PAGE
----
During my vacations in Japan, I read the massive (1096p) book by Osaragi Jiro on the  Akō incident, with occidental title the 47 rōnins. Which I had bought in Paris before leaving. This is a romancized version of an historical event that took part in 1701 in the Genroku era. Where 47 rōnin (leaderless samurai) […]

el lector de cadaveres [book review]

El lector de cadaveres (the corpse reader) by Antonio Garrido (from Valencià) is an historical novel I picked before departing to Japan as the cover reminded me of van Gulik’s Judge Dee which I very enjoyed (until a terrible movie came out!). Although van Gulik apparently took the idea from a 18th-century Chinese detective crime […]

conditional noise contrastive estimation

At ICML last year, Ciwan Ceylan and Michael Gutmann presented a new version of noise constrative estimation to deal with intractable constants. While noise contrastive estimation relies upon a second independent sample to contrast with the observed sample, this approach uses instead a perturbed or noisy version of the original sample, for instance a Normal […]

blackwing [book review]

Another fantasy series of the gritty type, maybe not up to the level of the first ground-breaking Abercrombie’s but definitely great!  With some reminiscence of Lawrence’s first series but with a better defined and more complex universe and a not so repulsive central character. Maybe even not repulsive at all when considered past and current […]

a problem that did not need ABC in the end

While in Denver, at JSM, I came across [across validated!] this primarily challenging problem of finding the posterior of the 10³ long probability vector of a Multinomial M(10⁶,p) when only observing the range of a realisation of M(10⁶,p). This sounded challenging because the distribution of the pair (min,max) is not available in closed form. (Although […]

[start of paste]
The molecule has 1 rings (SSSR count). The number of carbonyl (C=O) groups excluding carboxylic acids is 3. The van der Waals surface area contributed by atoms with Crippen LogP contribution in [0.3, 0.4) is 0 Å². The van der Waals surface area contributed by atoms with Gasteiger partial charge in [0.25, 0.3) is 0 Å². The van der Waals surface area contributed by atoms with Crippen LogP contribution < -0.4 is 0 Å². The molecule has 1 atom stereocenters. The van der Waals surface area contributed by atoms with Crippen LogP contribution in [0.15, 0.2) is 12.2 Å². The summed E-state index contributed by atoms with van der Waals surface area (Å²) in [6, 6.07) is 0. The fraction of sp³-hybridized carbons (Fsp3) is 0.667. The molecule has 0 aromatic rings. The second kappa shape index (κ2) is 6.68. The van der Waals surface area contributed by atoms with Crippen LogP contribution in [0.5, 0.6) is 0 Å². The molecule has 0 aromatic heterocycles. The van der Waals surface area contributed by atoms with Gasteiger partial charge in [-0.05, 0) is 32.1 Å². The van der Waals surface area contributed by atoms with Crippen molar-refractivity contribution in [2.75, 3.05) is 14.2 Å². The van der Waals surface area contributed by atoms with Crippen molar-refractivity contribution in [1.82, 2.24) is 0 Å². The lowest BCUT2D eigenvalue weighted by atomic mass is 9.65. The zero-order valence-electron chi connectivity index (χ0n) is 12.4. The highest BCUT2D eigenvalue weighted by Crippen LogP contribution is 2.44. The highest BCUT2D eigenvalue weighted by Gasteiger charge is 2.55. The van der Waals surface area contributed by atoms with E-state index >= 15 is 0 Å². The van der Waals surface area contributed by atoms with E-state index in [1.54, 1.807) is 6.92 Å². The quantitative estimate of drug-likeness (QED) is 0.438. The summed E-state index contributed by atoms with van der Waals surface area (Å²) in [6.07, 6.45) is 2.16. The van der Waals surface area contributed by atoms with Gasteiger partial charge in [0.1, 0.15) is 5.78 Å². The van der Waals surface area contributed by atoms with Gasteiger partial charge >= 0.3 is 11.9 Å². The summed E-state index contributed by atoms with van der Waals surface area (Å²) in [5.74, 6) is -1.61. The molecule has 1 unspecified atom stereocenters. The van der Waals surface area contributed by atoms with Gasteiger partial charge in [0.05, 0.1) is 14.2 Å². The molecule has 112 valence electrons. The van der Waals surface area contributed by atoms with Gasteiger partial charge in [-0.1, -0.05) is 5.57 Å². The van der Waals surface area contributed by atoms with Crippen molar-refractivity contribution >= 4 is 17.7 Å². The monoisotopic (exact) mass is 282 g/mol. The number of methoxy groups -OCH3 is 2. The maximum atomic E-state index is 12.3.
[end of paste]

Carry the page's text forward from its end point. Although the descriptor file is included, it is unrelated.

prime suspects [book review]

I was contacted by Princeton University Press to comment on the comic book/graphic novel Prime Suspects (The Anatomy of Integers and Permutations), by Andrew Granville (mathematician) & Jennifer Granville (writer), and Robert Lewis (illustrator), and they sent me the book. I am not a big fan of graphic book entries to mathematical even less than […]

unbiased product of expectations

While I was not involved in any way, or even aware of this research, Anthony Lee, Simone Tiberi, and Giacomo Zanella have an incoming paper in Biometrika, and which was partly written while all three authors were at the University of Warwick. The purpose is to design an efficient manner to approximate the product of […]

on anonymisation

An article in the New York Times covering a recent publication in Nature Communications on the ability to identify 99.98% of Americans from almost any dataset with fifteen covariates. And mentioning the French approach of INSEE, more precisely CASD (a branch of GENES, as ENSAE and CREST to which I am affiliated), where my friend […]

record of a spaceborn few [book review]

As in the previous two volumes, the cover of this Becky Chambers’ book is quite alluring. As is the title. The story is a medley of intermingled individual stories revolving (!) around the Exodus Fleet, the massive spaceship that humans boarded to escape a dying Earth. The universe of this third volume in the Wayfarer […]